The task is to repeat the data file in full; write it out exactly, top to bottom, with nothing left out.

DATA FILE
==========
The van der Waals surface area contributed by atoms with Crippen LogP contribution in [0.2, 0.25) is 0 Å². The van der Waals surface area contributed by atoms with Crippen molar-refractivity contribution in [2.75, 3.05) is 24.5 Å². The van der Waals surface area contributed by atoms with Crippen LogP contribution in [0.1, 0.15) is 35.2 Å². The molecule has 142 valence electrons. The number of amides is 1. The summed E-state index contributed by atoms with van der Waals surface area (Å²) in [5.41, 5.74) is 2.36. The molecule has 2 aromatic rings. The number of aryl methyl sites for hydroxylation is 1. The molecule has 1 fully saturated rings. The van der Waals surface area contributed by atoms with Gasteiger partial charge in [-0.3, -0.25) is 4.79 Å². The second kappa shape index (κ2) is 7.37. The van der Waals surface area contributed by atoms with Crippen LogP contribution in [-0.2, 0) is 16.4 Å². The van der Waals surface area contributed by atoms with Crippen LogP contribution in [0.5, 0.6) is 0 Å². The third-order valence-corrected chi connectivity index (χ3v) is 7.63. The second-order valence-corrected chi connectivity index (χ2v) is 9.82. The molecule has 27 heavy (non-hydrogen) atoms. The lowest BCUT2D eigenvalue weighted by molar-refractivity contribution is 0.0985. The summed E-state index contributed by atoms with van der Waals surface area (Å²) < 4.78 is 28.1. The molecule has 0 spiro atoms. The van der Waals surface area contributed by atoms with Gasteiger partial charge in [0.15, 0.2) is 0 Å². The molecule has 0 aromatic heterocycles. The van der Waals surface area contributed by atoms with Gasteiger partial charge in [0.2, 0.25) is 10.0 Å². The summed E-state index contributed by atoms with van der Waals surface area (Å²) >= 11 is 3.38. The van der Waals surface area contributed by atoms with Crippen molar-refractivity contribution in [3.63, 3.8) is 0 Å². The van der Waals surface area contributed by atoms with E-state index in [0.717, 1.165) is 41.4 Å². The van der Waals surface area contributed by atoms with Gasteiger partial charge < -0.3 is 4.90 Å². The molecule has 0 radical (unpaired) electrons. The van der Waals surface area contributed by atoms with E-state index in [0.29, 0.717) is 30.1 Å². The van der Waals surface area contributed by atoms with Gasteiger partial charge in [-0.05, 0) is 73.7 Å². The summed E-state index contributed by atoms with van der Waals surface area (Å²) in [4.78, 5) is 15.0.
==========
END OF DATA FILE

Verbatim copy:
The van der Waals surface area contributed by atoms with Crippen LogP contribution in [0.2, 0.25) is 0 Å². The van der Waals surface area contributed by atoms with Crippen molar-refractivity contribution in [2.75, 3.05) is 24.5 Å². The van der Waals surface area contributed by atoms with Crippen LogP contribution in [0.1, 0.15) is 35.2 Å². The molecule has 142 valence electrons. The number of amides is 1. The summed E-state index contributed by atoms with van der Waals surface area (Å²) in [5.41, 5.74) is 2.36. The molecule has 2 aromatic rings. The number of aryl methyl sites for hydroxylation is 1. The molecule has 1 fully saturated rings. The van der Waals surface area contributed by atoms with Gasteiger partial charge in [-0.3, -0.25) is 4.79 Å². The second kappa shape index (κ2) is 7.37. The van der Waals surface area contributed by atoms with Crippen LogP contribution in [-0.2, 0) is 16.4 Å². The van der Waals surface area contributed by atoms with Crippen LogP contribution in [0.5, 0.6) is 0 Å². The third-order valence-corrected chi connectivity index (χ3v) is 7.63. The second-order valence-corrected chi connectivity index (χ2v) is 9.82. The molecule has 27 heavy (non-hydrogen) atoms. The lowest BCUT2D eigenvalue weighted by molar-refractivity contribution is 0.0985. The summed E-state index contributed by atoms with van der Waals surface area (Å²) < 4.78 is 28.1. The molecule has 0 spiro atoms. The van der Waals surface area contributed by atoms with Gasteiger partial charge in [0.15, 0.2) is 0 Å². The molecule has 0 aromatic heterocycles. The van der Waals surface area contributed by atoms with Gasteiger partial charge in [0.2, 0.25) is 10.0 Å². The summed E-state index contributed by atoms with van der Waals surface area (Å²) >= 11 is 3.38. The van der Waals surface area contributed by atoms with Crippen molar-refractivity contribution in [3.63, 3.8) is 0 Å². The van der Waals surface area contributed by atoms with E-state index in [0.717, 1.165) is 41.4 Å². The van der Waals surface area contributed by atoms with Gasteiger partial charge < -0.3 is 4.90 Å². The molecule has 0 radical (unpaired) electrons. The van der Waals surface area contributed by atoms with E-state index in [0.29, 0.717) is 30.1 Å². The van der Waals surface area contributed by atoms with Gasteiger partial charge in [-0.05, 0) is 73.7 Å². The summed E-state index contributed by atoms with van der Waals surface area (Å²) in [4.78, 5) is 15.0.